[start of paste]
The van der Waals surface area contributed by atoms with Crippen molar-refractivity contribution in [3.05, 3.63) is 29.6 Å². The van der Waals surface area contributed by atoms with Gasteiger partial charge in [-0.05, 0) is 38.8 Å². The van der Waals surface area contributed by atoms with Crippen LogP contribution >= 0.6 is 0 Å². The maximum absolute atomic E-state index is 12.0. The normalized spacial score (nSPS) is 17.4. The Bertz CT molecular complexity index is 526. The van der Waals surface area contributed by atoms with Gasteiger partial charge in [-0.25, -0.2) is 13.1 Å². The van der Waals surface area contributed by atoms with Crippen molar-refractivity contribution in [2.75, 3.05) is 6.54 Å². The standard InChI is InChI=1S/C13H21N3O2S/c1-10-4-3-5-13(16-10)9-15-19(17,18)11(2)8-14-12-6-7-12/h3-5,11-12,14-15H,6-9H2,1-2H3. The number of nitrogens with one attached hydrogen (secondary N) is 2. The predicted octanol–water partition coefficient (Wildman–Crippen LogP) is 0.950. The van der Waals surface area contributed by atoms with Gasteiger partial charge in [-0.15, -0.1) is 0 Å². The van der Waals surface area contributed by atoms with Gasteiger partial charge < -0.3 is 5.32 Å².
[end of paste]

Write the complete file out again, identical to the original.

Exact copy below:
The van der Waals surface area contributed by atoms with Crippen molar-refractivity contribution in [3.05, 3.63) is 29.6 Å². The van der Waals surface area contributed by atoms with Gasteiger partial charge in [-0.05, 0) is 38.8 Å². The van der Waals surface area contributed by atoms with Crippen LogP contribution >= 0.6 is 0 Å². The maximum absolute atomic E-state index is 12.0. The normalized spacial score (nSPS) is 17.4. The Bertz CT molecular complexity index is 526. The van der Waals surface area contributed by atoms with Gasteiger partial charge in [-0.25, -0.2) is 13.1 Å². The van der Waals surface area contributed by atoms with Crippen molar-refractivity contribution in [2.75, 3.05) is 6.54 Å². The standard InChI is InChI=1S/C13H21N3O2S/c1-10-4-3-5-13(16-10)9-15-19(17,18)11(2)8-14-12-6-7-12/h3-5,11-12,14-15H,6-9H2,1-2H3. The number of nitrogens with one attached hydrogen (secondary N) is 2. The predicted octanol–water partition coefficient (Wildman–Crippen LogP) is 0.950. The van der Waals surface area contributed by atoms with Gasteiger partial charge in [-0.15, -0.1) is 0 Å². The van der Waals surface area contributed by atoms with Gasteiger partial charge < -0.3 is 5.32 Å².